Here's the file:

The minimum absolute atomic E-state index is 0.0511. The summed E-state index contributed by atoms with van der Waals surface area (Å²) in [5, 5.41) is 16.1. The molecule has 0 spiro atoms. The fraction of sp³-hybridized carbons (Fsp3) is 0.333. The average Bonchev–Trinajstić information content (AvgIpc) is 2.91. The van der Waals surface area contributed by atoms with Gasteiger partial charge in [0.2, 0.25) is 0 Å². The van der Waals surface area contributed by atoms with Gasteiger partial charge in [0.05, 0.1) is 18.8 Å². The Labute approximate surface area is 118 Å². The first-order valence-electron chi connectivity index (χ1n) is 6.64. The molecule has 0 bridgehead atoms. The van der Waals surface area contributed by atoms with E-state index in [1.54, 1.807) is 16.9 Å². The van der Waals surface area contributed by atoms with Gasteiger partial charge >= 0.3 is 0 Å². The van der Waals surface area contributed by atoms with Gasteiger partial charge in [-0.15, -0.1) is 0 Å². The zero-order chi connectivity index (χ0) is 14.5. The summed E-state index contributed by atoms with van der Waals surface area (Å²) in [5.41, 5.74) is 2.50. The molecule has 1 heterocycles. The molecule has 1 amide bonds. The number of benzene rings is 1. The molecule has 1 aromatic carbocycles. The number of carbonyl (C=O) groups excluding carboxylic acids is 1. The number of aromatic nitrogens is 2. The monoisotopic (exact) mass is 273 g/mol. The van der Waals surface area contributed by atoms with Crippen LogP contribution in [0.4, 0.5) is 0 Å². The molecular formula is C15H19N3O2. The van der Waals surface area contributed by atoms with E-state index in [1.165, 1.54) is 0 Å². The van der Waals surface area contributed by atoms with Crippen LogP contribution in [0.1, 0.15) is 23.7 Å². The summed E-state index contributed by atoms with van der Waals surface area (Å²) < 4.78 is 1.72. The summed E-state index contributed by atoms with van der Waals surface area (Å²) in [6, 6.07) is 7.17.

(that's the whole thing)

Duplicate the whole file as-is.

The minimum absolute atomic E-state index is 0.0511. The summed E-state index contributed by atoms with van der Waals surface area (Å²) in [5, 5.41) is 16.1. The molecule has 0 spiro atoms. The fraction of sp³-hybridized carbons (Fsp3) is 0.333. The average Bonchev–Trinajstić information content (AvgIpc) is 2.91. The van der Waals surface area contributed by atoms with Gasteiger partial charge in [0.2, 0.25) is 0 Å². The van der Waals surface area contributed by atoms with Gasteiger partial charge in [0.05, 0.1) is 18.8 Å². The Labute approximate surface area is 118 Å². The first-order valence-electron chi connectivity index (χ1n) is 6.64. The molecule has 0 bridgehead atoms. The van der Waals surface area contributed by atoms with E-state index in [1.54, 1.807) is 16.9 Å². The van der Waals surface area contributed by atoms with Gasteiger partial charge >= 0.3 is 0 Å². The van der Waals surface area contributed by atoms with Gasteiger partial charge in [-0.15, -0.1) is 0 Å². The zero-order chi connectivity index (χ0) is 14.5. The summed E-state index contributed by atoms with van der Waals surface area (Å²) in [5.41, 5.74) is 2.50. The molecule has 1 heterocycles. The molecule has 1 amide bonds. The number of benzene rings is 1. The molecule has 1 aromatic carbocycles. The number of carbonyl (C=O) groups excluding carboxylic acids is 1. The number of aromatic nitrogens is 2. The monoisotopic (exact) mass is 273 g/mol. The van der Waals surface area contributed by atoms with Crippen LogP contribution in [0.4, 0.5) is 0 Å². The molecular formula is C15H19N3O2. The van der Waals surface area contributed by atoms with E-state index in [1.165, 1.54) is 0 Å². The van der Waals surface area contributed by atoms with Crippen LogP contribution in [0.1, 0.15) is 23.7 Å². The summed E-state index contributed by atoms with van der Waals surface area (Å²) < 4.78 is 1.72. The summed E-state index contributed by atoms with van der Waals surface area (Å²) in [6, 6.07) is 7.17.